Vendors have recently awakened to the problem, but government and private research and development dollars have poured into fuel-cell research rather than into basic battery designs. The direction of investment away from batteries has contributed to today's power gap, contends Donald Sadoway, a professor of materials engineering at MIT. "They put all of their eggs in one basket. Here we are, seven or eight years later, and fuel-cell applications are nowhere near to realization," he says.

Users are feeling the pain. Tony Scott, chief technology officer at General Motors Corp., says Centrino-based notebooks have improved battery efficiency 20% to 30%, but actual operating times remain under three hours. That's not always enough when people bring such computers to meetings, says Scott.

"If you get two back-to-back one-hour meetings and you're making any significant use of the machine at all, you can start running into problems. And three meetings in a row—forget it," he says. "We need eight-plus hours of use, and that's a struggle with a lot of the devices we have today."

For Saltzman, the battery issue goes beyond notebooks. He manages 200,000 battery-powered devices at UPS, including radio-enabled handhelds used in delivery trucks. The batteries don't charge well in hot or cold weather, so charging must be done at the dispatching location. And because drivers are on the road for up to 10 hours, UPS must use bigger batteries, which adds weight to the devices. Saltzman would like to see higher energy densities to reduce weight.

Extending the Batteries

Battery manufacturers have made incremental improvements in lithium ion batteries since they were introduced in the early '90s, says Kurt Kelty, director of business development at Panasonic Energy Solutions Lab, a unit of Princeton, N.J.-based Panasonic Technologies Inc. Over the past five years, lithium ion batteries have replaced nickel cadmium (NiCd) and nickel metal hydride (NiMH) technology in mobile computing devices. Lithium ion offers a higher volumetric energy density. It also doesn't suffer from the memory effects that shorten the life span of NiCd batteries. And it's environmentally superior to NiCd, which faces a gradual phaseout because cadmium is toxic, making it a hazard in the waste stream.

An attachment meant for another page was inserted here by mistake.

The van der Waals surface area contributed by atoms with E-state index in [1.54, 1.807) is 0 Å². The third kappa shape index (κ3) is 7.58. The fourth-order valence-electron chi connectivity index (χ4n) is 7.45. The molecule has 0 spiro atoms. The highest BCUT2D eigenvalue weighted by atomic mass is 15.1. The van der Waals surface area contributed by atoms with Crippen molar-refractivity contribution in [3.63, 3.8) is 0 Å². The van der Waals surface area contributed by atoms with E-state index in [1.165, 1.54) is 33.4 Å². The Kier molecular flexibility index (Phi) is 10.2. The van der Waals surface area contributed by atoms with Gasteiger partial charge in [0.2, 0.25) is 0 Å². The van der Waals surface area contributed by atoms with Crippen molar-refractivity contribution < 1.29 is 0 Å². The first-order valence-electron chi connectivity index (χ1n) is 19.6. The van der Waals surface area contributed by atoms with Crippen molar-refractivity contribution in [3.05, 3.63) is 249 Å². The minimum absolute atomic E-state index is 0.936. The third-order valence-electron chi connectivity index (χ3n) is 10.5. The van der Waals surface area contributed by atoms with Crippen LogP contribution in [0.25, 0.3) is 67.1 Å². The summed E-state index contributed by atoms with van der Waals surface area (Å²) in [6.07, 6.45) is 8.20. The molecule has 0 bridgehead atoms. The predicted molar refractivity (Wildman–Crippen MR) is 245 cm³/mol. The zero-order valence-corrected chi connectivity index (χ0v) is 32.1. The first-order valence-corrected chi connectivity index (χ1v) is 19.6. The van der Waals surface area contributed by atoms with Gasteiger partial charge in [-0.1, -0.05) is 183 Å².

While nickel-based chemistry has reached its capacity limit, lithium ion continues to make small gains. In recent years, capacity has increased at a rate of about 10% per year, while competition has reduced prices at 10% to 20% annually, Kelty says.

Although lithium ion hasn't yet hit the theoretical capacity limit, the industry consensus is that future gains will be unlikely to close the power gap. That conclusion has spurred renewed interest in battery research.

A prototype external fuel cell power pack (shown attached to a cell phone) from Hitachi.
A prototype external fuel cell power pack (shown attached to a cell phone) from Hitachi.